Activism, Lewis said, is her biggest priority at this stage of her life. “Show business, it’s like brushing my teeth. All somebody has to say is ‘places’ or ‘action’ and I’m on.” But “America is in a lot of trouble right now, so there’s nothing more important. It should be important to everybody,” she added.

“Women have got to shut this country down,” she said, referring to the Supreme Court’s recent dismantling of Roe v. Wade. “We’ve got to stand up. We’ve got to take a knee. And we have to also lay down, and I don’t mean on the … sofa.”

But Lewis, walking in her joy, still has hope. “These are not dark times. These are awakening times,” she said in July while accepting her star on the Hollywood Walk of Fame.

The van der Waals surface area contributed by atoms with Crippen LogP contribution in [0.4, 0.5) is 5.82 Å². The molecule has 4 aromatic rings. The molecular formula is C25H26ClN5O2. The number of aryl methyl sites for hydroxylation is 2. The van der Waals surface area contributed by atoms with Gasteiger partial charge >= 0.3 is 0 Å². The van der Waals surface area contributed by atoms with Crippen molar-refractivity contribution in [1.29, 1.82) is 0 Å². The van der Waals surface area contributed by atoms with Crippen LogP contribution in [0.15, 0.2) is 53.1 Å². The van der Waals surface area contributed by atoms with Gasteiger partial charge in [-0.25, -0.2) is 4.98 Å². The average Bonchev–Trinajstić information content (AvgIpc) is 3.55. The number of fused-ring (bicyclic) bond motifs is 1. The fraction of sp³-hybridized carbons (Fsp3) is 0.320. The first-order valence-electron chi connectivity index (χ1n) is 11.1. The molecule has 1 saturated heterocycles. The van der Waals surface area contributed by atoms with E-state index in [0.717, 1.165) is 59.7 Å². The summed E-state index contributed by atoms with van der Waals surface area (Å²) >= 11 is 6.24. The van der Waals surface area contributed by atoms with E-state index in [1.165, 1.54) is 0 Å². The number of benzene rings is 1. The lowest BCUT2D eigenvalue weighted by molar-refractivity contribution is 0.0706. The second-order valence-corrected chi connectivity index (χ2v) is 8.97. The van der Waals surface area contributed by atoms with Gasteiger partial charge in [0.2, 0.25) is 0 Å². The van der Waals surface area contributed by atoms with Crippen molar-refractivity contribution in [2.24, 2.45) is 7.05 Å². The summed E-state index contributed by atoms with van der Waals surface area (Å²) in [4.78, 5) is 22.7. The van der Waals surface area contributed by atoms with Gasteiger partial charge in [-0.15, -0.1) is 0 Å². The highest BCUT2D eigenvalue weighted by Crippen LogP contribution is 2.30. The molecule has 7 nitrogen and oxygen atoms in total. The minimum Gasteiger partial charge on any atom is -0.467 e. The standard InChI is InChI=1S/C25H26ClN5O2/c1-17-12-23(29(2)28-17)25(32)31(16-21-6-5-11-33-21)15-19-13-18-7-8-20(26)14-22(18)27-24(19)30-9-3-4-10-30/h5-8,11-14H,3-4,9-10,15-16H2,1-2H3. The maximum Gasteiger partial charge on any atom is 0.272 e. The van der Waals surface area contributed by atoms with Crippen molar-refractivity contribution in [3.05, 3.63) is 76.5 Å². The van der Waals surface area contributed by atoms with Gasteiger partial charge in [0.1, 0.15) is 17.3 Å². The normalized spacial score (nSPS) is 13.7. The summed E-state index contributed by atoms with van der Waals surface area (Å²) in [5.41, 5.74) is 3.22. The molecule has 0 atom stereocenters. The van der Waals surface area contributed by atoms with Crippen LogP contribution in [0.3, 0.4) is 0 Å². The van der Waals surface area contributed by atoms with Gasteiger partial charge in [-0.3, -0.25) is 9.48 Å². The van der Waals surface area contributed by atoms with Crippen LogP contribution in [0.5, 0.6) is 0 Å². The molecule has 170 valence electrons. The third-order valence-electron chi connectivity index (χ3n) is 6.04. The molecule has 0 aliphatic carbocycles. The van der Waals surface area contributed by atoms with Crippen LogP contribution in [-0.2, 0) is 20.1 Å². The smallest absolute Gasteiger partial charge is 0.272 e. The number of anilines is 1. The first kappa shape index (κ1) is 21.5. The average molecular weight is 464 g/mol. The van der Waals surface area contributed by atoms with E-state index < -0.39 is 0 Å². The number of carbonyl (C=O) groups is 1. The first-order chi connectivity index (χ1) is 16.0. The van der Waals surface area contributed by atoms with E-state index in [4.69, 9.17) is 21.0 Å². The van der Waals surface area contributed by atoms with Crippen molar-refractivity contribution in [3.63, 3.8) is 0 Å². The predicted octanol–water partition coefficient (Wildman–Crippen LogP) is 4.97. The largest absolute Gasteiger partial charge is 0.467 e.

The actress, who loves to travel, recalled a recent trip to Kathmandu in Nepal, where she got to see Mount Everest, the Himalayan mountain she dreamed of climbing when she was a child.

“I had my phone just smashed against the window, and there was a yoga teacher on that flight and she was just happy to be right next to me looking out,” Lewis said. “She overheard me say, ‘Since I was 13 years old, I wanted to climb to the top.’ She looked at me and said, ‘Look at you — now you’re above it.’ ”